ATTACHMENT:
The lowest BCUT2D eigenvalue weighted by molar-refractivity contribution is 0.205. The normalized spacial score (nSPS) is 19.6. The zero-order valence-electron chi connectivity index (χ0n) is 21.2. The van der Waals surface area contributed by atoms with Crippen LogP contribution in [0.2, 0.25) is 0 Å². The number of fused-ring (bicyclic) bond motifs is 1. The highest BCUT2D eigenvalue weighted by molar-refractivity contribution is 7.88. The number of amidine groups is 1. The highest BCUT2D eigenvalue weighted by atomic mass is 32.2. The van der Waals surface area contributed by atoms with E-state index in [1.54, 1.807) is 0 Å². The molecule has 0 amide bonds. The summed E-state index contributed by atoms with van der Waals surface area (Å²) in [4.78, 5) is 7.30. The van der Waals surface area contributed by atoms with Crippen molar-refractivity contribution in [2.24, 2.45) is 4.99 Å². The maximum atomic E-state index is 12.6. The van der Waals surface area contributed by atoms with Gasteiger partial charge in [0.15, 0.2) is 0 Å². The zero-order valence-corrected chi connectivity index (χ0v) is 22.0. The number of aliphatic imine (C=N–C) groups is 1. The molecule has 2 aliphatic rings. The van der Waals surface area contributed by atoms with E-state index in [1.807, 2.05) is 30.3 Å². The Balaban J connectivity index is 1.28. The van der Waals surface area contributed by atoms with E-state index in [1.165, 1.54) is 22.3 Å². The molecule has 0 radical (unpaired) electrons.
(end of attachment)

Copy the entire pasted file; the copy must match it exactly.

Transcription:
The lowest BCUT2D eigenvalue weighted by molar-refractivity contribution is 0.205. The normalized spacial score (nSPS) is 19.6. The zero-order valence-electron chi connectivity index (χ0n) is 21.2. The van der Waals surface area contributed by atoms with Crippen LogP contribution in [0.2, 0.25) is 0 Å². The number of fused-ring (bicyclic) bond motifs is 1. The highest BCUT2D eigenvalue weighted by molar-refractivity contribution is 7.88. The number of amidine groups is 1. The highest BCUT2D eigenvalue weighted by atomic mass is 32.2. The van der Waals surface area contributed by atoms with E-state index in [1.54, 1.807) is 0 Å². The molecule has 0 amide bonds. The summed E-state index contributed by atoms with van der Waals surface area (Å²) in [4.78, 5) is 7.30. The van der Waals surface area contributed by atoms with Crippen molar-refractivity contribution in [2.24, 2.45) is 4.99 Å². The maximum atomic E-state index is 12.6. The van der Waals surface area contributed by atoms with Gasteiger partial charge in [0.15, 0.2) is 0 Å². The zero-order valence-corrected chi connectivity index (χ0v) is 22.0. The number of aliphatic imine (C=N–C) groups is 1. The molecule has 2 aliphatic rings. The van der Waals surface area contributed by atoms with E-state index in [1.807, 2.05) is 30.3 Å². The Balaban J connectivity index is 1.28. The van der Waals surface area contributed by atoms with E-state index in [1.165, 1.54) is 22.3 Å². The molecule has 0 radical (unpaired) electrons.